Wi-Fi in a ‘Carrier’ class of its own : Page 3 of 4

May 06, 2015 //By Steve Hratko, Ruckus Wireless
More and more mobile operators are integrating Wi-Fi into their RAN infrastructure to supplement data network coverage, support LTE rollouts, and even introduce new Wi-Fi calling services. Steve Hratko, Director of Service Provider Marketing at Ruckus Wireless, explains how operators can make the most of integrating Wi-Fi into their network core.
Supporting 4G rollout

Carrier class Wi-Fi networks are now beginning to serve a much more strategic purpose, with operators assessing the long term role for Wi-Fi as a complement to 4G/LTE.

Wi-Fi was initially designed for relatively low mobility, but high capacity environments. Conversely, LTE and other licensed cellular technologies offer macro coverage and relatively high mobility but at a much higher cost. A complementary solution is achieved when the two technologies are deployed in tandem. With no spectrum licenses and no long lead times or complex configuration, Wi-Fi technology delivers reliable indoor and outdoor broadband services at a fraction of the cost and complexity of conventional macro alternatives.

Operators are now starting to integrate carrier class Wi-Fi into LTE small cells. By deploying small cells within their macro networks, it gives operators the ability to create more efficient heterogeneous network services that allow them to more quickly and easily scale capacity and coverage as needed.

Installing a Wi-Fi infrastructure is the first step in securing physical locations that allow mobile operators to introduce Wi-Fi and small cell LTE solutions. Operators who have suitable locations for Wi-Fi offload are not only solving the short term immediate capacity needs of the network, they are also ensuring a much easier transition to small cell LTE and solidifying their longer term strategic needs for the future.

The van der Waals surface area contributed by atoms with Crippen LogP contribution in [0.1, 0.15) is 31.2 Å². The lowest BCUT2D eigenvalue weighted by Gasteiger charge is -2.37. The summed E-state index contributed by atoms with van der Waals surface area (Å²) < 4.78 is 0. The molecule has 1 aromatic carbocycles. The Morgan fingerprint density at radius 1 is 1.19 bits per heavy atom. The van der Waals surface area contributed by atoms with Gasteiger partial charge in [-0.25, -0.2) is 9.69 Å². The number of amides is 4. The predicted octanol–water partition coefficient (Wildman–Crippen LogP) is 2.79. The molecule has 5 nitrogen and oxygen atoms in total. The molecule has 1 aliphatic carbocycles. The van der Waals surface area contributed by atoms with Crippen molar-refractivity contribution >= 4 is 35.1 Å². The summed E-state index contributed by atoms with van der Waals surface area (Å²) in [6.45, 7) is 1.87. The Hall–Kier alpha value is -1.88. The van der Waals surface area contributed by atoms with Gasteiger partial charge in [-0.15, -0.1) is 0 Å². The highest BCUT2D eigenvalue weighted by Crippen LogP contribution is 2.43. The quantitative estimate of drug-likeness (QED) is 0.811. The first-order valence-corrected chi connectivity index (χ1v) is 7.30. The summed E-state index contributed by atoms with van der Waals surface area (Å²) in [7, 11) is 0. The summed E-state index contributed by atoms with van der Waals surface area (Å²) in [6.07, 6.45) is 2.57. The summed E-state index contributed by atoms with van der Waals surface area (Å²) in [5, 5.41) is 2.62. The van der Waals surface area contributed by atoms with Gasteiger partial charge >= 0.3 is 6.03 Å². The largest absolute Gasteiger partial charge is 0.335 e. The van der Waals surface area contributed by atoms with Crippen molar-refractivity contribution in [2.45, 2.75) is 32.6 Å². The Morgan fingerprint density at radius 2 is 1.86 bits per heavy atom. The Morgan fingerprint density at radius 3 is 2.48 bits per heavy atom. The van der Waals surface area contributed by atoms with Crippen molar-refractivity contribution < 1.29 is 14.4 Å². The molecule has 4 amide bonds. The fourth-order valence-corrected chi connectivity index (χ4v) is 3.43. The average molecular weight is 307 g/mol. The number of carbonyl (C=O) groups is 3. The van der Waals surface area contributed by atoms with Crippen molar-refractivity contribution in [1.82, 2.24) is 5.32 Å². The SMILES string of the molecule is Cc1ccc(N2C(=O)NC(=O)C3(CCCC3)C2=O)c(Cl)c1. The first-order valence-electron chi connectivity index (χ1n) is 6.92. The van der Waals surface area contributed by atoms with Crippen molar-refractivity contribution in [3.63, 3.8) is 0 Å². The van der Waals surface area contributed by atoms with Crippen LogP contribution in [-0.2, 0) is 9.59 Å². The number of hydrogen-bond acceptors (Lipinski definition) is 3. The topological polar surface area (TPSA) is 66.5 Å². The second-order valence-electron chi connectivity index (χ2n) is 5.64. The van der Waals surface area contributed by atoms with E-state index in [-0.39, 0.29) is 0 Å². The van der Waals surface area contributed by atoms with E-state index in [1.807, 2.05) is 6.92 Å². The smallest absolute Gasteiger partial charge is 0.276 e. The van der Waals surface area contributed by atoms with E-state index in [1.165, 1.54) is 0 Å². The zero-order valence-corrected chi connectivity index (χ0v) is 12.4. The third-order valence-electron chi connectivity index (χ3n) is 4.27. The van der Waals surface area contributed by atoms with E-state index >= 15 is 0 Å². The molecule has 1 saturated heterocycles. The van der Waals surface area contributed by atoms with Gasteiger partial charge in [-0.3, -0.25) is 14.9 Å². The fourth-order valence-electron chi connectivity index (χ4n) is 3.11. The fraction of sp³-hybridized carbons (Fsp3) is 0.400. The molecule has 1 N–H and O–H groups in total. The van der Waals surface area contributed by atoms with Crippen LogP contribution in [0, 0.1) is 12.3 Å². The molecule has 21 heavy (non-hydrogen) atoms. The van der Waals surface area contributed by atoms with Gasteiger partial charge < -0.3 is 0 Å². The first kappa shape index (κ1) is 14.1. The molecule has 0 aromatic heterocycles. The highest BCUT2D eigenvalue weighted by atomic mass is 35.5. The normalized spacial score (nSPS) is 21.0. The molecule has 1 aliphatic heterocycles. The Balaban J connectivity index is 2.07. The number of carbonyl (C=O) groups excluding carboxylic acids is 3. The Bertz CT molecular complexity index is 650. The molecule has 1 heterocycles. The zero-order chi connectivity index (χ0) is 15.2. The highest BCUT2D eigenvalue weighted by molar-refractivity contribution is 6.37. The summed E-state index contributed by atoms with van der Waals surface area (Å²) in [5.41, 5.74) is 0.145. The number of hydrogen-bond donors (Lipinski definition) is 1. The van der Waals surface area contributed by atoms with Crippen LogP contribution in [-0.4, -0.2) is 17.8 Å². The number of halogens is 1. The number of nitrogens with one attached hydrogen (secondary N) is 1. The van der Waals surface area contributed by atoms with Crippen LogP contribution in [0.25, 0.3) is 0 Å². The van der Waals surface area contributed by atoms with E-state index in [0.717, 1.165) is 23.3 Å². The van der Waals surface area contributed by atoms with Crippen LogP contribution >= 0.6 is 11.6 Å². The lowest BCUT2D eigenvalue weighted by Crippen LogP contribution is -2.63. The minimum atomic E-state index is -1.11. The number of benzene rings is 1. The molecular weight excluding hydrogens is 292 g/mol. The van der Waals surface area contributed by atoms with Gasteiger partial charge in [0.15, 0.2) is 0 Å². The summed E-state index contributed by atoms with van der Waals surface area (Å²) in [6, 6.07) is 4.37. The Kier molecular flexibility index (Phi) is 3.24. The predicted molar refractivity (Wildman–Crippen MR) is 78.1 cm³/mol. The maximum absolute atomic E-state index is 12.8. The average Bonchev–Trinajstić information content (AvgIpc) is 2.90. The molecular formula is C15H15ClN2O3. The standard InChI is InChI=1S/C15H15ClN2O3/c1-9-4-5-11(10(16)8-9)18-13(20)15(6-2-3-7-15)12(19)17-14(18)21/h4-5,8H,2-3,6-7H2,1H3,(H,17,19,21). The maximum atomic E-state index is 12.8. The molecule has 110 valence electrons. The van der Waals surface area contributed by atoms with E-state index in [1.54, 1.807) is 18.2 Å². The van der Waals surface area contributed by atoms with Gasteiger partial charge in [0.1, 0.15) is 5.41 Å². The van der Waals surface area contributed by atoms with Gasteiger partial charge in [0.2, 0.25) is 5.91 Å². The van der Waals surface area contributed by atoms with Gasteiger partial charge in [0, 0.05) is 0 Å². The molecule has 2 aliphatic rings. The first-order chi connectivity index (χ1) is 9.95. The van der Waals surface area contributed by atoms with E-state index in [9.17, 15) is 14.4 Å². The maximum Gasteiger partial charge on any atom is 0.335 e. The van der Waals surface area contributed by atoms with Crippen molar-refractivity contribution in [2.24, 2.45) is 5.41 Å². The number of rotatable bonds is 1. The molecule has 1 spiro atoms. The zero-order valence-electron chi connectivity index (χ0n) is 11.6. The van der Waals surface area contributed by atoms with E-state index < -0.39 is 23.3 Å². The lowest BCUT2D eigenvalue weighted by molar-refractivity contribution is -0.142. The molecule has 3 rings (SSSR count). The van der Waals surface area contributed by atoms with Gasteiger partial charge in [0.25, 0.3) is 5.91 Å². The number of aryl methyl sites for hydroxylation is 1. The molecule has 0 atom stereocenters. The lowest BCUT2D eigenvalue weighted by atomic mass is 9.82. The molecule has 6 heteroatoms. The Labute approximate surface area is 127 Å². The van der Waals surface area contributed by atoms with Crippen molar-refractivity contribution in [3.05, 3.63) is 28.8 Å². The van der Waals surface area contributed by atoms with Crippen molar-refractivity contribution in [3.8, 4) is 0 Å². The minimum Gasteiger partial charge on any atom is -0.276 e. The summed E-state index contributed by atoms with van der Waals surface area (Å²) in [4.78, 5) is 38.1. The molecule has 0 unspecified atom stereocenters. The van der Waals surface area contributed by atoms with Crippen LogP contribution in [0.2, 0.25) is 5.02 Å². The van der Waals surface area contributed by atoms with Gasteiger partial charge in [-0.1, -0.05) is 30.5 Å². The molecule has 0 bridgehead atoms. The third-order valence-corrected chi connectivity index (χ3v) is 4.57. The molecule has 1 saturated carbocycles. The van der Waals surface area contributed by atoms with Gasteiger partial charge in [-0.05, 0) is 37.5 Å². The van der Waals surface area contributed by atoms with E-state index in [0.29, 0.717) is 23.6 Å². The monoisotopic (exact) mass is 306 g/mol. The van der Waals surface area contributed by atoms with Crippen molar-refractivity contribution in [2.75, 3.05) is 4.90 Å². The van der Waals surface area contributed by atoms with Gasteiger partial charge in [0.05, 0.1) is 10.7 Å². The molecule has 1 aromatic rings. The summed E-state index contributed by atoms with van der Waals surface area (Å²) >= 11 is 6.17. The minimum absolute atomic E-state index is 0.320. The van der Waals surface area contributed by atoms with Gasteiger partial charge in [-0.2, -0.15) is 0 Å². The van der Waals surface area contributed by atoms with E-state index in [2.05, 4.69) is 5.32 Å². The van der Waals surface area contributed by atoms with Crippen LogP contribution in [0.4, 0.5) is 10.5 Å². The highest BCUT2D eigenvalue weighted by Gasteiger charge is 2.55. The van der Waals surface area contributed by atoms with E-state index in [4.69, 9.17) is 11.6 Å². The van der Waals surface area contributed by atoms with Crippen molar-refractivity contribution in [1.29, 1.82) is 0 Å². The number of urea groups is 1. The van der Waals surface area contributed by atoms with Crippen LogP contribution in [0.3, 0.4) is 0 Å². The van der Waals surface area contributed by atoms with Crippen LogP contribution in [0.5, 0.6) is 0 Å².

Wi-Fi finds its voice

With LTE and Wi-Fi integration underway, operators have also discovered other uses cases for Wi-Fi apart from data offload, meaning there is now even an opportunity to monetize Wi-Fi. Many operators have recently launched Wi-Fi calling services. Wi-Fi calling is the ability to place a cellular call using a cellular voice stack in a smartphone (in this case LTE) over a Wi-Fi network, and then terminating it on the IP Multimedia Subsystem (IMS) complex in the mobile network operator’s data centre. This is very different from over-the-top services like Skype because it is native to the smartphone (not a third party application) and it connects in exactly the same way that a traditional voice call would work. It also supports seamless network handoff as the user moves between Wi-Fi and LTE coverage areas. This has opened up the potential to rollout new voice and video calling services for domestic markets and even for international roaming services.

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